Nothing ventured: Cloud migration and the agility versus risk conundrum

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Nothing ventured: Cloud migration and the agility versus risk conundrum

Few business leaders today would question the wisdom behind the general trend towards cloud migration. The benefits of moving key business operations and data needs to a third-party service provider, whether that's through Iaas, PaaS, or SaaS, have been talked about until words like ‘agility' and ‘digital transformation' have paled into cliché.

However, back-office applications, such as human capital management (HCM) and financials, have been slower to make the move. According to Computing's recent research in this area, carried out in partnership with Workday, around a third of back-office applications are currently hosted in the cloud. While many of those surveyed expressed plans to move their on-premises back-office operations to the cloud, some areas, including accounting and financial planning, saw as many as 30 percent of participants say they had no intentions to migrate these applications.

Of course, not every business process is necessarily better off making the move, and compliance considerations can occasionally preclude it completely. However, in this case, the key barrier uncovered in our research is migration complexity - with 41 percent highlighting this as a main factor.

Cloud service providers today are rapidly fine tuning how they help customers smooth the migration process, sharing their expertise and best practices from having done the process countless times before, and ensuring that they're a right fit for the end user in the first place.

Risk aversion

However, there is a more ingrained, habitual way of thinking at play here. For the cloud decision maker on whose shoulders the responsibility of any migration would sit, there is a risk versus reward conundrum at play, Not purely at the business level - they will likely be aware of the benefits of a successful migration - but on a personal one. They know that continuing with their on-premises solutions, which may well be working as intended, with no complaints from colleagues, won't see any negative backlash. On the other hand, they fear the potential upset that could be caused by a cloud migration gone wrong.

Investopedia defines Business Risk as, "the exposure a company or organization has to factor(s) that will lower its profits or lead it to fail."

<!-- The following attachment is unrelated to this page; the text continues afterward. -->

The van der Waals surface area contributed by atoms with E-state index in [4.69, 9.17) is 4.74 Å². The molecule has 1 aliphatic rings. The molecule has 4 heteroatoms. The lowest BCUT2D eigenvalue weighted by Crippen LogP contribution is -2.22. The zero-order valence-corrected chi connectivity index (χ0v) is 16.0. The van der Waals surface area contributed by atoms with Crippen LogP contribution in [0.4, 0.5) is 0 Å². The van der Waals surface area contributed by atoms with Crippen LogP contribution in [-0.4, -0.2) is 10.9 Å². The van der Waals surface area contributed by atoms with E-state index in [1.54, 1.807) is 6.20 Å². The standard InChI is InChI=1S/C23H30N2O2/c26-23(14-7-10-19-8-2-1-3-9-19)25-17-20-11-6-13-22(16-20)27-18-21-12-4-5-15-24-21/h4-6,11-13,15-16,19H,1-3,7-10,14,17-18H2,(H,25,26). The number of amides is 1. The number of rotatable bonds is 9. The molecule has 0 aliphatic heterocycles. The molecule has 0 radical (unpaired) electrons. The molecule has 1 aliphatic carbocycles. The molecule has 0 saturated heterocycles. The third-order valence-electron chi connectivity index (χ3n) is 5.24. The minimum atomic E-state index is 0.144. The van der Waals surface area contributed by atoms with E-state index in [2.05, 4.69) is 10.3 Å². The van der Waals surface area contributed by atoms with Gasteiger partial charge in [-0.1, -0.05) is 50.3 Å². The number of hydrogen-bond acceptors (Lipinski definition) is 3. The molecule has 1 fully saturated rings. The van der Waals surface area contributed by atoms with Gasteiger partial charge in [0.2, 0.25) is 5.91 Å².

Specifically, you would consider any type of technology infrastructure change as an internal or operational risk. The crucial day-to-day operations of the organisation are at stake. When migrating back-office applications, failure could mean serious disruption, including employees going unpaid (due to a failure in a payroll system), or invoices not being processed.

Innovate or die

This is the wrong way to think about cloud migration. Firstly, properly mitigated against, and planned, cloud migrations are far simpler and lower risk than they used to be. Secondly, the mantra, "If it ain't broke, don't fix it" only applies in a vacuum. It's not enough to simply stand still as a business. In today's changing technology climate, failing to innovate business processes is effectively going backwards. In other words, not innovating has become the far greater risk.

In order to attract the retain the best talent, and get the best out of them, your organisation needs to be able to capitalise on modern advances is cloud-based ERP and financials - not to mention the business insights that come with such applications. 

Risk is, of course, a natural part of doing business - it is a process of calculated strategy and investment. The difference between those who succeed and those who fail is sound judgement, preparation, and risk management strategy.

When it comes to back-office technology. Don't think in terms of ‘default' choices - on-premises is not the default and cloud the exception. Instead approach objectively, weighing up your organisation's needs against the solutions, putting personal risks aside, and trusting in the process and the outcomes.

After all, according to Computing research, over three-quarters of those who have migrated financial and HCM applications to the cloud believe the advantages outweigh any perceived disadvantages.

This article is from Computing's Cloud ERP Spotlight, hosted in association with Workday.

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